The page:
The Japanese Defence Ministry’s White Paper released in November claimed that it was China’s recent activities that motivated Japan’s massive increase in defence spending. It said that China’s “rapid military modernisation and enhancement of operational capabilities, its unilateral escalation of action in areas around Japan, the lack of transparency in its military build-up, presents a strong security concern for the region, including Japan and the international community”.

U.S.’ junior partner

The Japanese government continues to play the role of the U.S.’ junior partner in the region as Washington is desperately trying to stave off the inevitable rise of China as the next superpower. As part of the Pentagon’s strategy to box in China, Trump signed a law in the first week of January known as the Asia Reassurance Initiative Act. According to the Act, the U.S. will reaffirm its security commitment to its allies in the Asia-Pacific region. Under the provisions of the Act, Washington is committed to spend $1.5 billion annually to improve its regional military presence and to build security partnerships in South-East Asia.

The Act is also seen as another of the U.S.’ moves against China’s Belt and Road Initiative (BRI). All South-East Asian nations have warmly embraced the BRI. Japan and India are the only notable standouts so far. During his recent visit to China, Abe, however hinted that Japan may soon participate in the BRI. Japanese companies are losing out on lucrative bids for the massive infrastructure projects being built under the BRI.

‘Indo-Pacific’ strategy

Part of the Trump administration’s “Indo-Pacific” strategy will be to conduct more “freedom of navigation” exercises with its allies in the East and South China Seas. As of now, Japan and Australia are the only two U.S. allies in the region to have joined in these exercises. In November, the Prime Minister of Singapore, Lee Hsien Loong, issued a warning that the growing rivalry between the U.S. and China might force South-East Asian nations to choose between the two.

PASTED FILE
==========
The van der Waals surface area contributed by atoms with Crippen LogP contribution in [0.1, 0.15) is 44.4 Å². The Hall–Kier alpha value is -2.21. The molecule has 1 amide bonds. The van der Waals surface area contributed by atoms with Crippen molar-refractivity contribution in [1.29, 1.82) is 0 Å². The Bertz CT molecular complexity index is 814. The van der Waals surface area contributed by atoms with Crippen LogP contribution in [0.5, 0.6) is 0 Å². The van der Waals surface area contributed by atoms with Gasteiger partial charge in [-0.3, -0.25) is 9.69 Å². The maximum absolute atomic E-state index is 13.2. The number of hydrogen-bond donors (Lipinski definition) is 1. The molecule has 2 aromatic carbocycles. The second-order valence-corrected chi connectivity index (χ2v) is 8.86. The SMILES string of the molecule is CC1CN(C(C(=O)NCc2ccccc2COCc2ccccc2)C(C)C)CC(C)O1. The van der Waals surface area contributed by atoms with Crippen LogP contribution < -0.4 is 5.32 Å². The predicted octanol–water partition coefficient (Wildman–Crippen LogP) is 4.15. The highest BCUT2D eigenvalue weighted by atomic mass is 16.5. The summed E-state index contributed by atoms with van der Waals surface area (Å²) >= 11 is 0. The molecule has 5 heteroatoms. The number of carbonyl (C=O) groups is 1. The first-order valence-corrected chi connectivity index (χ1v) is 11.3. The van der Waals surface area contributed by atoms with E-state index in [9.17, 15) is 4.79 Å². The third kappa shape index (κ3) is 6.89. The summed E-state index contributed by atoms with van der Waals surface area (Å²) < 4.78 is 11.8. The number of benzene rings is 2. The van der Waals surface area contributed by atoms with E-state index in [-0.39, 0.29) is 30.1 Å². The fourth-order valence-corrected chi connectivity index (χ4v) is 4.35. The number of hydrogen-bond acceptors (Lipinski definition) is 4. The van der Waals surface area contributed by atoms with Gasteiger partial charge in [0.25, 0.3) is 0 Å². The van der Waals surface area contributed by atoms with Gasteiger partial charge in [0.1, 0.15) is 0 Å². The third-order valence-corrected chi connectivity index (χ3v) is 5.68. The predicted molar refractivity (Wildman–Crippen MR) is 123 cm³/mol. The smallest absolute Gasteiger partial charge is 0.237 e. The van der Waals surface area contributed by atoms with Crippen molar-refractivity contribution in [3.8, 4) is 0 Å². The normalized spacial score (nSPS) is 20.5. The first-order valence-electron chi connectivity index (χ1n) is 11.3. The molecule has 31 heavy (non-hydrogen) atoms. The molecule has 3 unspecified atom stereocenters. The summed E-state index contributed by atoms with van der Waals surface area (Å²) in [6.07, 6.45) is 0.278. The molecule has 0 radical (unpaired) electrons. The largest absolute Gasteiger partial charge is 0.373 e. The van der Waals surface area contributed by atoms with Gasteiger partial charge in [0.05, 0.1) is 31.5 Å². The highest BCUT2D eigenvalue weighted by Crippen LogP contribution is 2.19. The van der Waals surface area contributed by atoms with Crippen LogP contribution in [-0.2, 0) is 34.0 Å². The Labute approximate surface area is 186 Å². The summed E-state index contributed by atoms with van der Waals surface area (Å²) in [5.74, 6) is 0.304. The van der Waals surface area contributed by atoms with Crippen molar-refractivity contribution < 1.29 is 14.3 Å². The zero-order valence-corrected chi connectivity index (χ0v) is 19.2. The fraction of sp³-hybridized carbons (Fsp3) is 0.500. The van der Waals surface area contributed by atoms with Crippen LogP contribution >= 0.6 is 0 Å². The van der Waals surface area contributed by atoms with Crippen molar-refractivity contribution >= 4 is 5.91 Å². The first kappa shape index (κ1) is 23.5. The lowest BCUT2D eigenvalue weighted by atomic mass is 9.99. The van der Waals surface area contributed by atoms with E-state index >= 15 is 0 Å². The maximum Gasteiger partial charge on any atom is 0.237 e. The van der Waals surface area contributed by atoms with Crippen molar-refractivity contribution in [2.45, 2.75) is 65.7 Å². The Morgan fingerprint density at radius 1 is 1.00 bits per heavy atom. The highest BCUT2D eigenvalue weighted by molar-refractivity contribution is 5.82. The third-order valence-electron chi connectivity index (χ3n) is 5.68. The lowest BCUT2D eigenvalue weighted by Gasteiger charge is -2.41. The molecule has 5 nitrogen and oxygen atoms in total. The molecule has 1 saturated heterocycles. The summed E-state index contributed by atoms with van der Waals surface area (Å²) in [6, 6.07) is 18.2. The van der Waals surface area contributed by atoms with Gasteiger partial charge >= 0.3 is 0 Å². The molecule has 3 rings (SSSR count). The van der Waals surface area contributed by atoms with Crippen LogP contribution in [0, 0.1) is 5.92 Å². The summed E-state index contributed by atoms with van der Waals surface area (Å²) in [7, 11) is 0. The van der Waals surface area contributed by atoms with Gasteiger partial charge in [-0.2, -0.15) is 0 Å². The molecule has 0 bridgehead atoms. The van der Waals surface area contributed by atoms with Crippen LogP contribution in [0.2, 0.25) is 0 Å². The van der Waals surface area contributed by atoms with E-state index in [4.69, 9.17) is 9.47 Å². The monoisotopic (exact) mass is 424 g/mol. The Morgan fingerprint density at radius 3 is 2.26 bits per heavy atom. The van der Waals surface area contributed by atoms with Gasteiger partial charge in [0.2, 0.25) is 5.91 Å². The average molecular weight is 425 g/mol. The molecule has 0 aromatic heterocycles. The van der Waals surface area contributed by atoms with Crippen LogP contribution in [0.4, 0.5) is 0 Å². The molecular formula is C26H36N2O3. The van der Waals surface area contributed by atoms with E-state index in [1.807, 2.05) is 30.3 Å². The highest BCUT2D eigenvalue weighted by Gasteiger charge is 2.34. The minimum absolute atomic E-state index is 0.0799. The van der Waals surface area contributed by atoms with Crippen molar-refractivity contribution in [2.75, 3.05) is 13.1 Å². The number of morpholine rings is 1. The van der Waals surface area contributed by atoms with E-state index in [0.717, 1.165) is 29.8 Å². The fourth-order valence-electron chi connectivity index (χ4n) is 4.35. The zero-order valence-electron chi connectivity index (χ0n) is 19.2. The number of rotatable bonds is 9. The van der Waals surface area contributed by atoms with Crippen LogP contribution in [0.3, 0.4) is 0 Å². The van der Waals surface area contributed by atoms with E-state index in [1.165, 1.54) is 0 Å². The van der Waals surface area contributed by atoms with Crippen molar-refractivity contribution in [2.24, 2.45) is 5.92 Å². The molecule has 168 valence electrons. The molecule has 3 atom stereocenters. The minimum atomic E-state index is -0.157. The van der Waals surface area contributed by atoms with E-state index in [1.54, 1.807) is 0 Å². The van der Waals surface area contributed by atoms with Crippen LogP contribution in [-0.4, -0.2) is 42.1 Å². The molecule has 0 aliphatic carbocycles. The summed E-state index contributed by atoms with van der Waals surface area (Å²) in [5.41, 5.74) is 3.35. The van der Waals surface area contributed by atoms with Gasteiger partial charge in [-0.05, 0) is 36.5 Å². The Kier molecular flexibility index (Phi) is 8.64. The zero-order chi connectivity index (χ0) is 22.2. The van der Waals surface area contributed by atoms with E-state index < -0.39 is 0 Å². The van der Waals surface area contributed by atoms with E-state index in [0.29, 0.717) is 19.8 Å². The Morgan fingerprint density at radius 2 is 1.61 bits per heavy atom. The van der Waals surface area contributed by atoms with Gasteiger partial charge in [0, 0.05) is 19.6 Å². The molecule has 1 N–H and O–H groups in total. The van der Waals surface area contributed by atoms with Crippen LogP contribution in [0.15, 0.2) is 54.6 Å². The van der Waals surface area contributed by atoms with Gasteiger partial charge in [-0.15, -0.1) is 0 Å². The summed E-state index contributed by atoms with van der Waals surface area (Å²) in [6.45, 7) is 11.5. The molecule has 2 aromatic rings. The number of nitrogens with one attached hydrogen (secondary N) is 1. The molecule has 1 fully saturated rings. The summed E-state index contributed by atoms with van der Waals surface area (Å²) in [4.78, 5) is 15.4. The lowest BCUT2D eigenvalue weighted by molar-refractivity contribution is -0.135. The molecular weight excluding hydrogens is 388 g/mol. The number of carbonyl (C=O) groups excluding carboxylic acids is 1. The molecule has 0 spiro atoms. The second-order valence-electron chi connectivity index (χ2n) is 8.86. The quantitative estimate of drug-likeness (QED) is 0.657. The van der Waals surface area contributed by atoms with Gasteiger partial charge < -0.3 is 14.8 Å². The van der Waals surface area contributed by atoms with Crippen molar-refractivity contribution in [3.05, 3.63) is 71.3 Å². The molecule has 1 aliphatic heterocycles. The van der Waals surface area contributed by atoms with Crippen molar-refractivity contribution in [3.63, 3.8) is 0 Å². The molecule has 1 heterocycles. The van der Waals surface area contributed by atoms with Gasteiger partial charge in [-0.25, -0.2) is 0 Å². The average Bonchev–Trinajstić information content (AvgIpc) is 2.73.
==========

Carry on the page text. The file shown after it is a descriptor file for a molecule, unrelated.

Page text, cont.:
Japan’s decision to hike its defence budget comes at a time of rising tensions in the East Asian region. The U.S. Navy and Air Force have been conducting increasingly aggressive patrols in the South China Sea. In September last year, a Japanese submarine was also involved in war games with the U.S. Navy in the South China Sea. Washington wants to demonstrate to the world that it still calls the shots in the South China Sea. The Trump administration is working overtime to persuade South-East Asian nations that have maritime territorial disputes with China to up the ante diplomatically and militarily with Beijing. Most of the countries in the region have, however, stayed clear of a full-fledged military embrace with the U.S. and have opted for a negotiated settlement of their maritime disputes with China.

Tensions are also rising along the Taiwan Strait. Chinese President Xi Jinping, speaking at the beginning of the year, said that the reunification of Taiwan with the mainland was “inevitable”. He said that reunification was a “historical task” that the Chinese nation had to fulfil. “We do not promise to renounce the use of force and reserve the option of taking all necessary measures,” Xi said. Addressing top officials of China’s Central Military Commission, he said that the armed forces should be ready for war. “All military units must correctly understand major national security and development trends, and strengthen their sense of unexpected hardship, crisis and battle,” Xi said.

Japan and China are also locked in a territorial dispute of their own over a small group of islands located in the East China Sea. The Chinese call them Diaoyu, and the Japanese name for the islands is Senkaku. It is currently under the control of Japan. The territorial dispute, which Japan has with Russia over the Kuriles, is yet to be resolved. These islands were occupied by Russia at the end of the Second World War. Japan has refused to sign a peace treaty with Russia mainly because of this territorial dispute.

China’s reaction

Reacting to the Japanese defence budget, the Chinese Foreign Ministry spokesperson criticised the Abe government for making “irresponsible remarks” about China’s military preparedness. “For historical reasons, Japan’s movements in the military security field have greatly concerned its Asian neighbours and the international community,” the Foreign Ministry spokesperson said. He was alluding to the brutal occupation of China, Korea and South-East Asia by the Japanese Imperial Army before and during the Second World War.

South Korea, which is a close military ally of the U.S., was also not happy with Japan’s ambitious plans for its military. The South Korean Foreign Ministry spokesperson said that Japan’s defence policy should “contribute to peace and stability in the region under the spirit of the pacifist constitution”.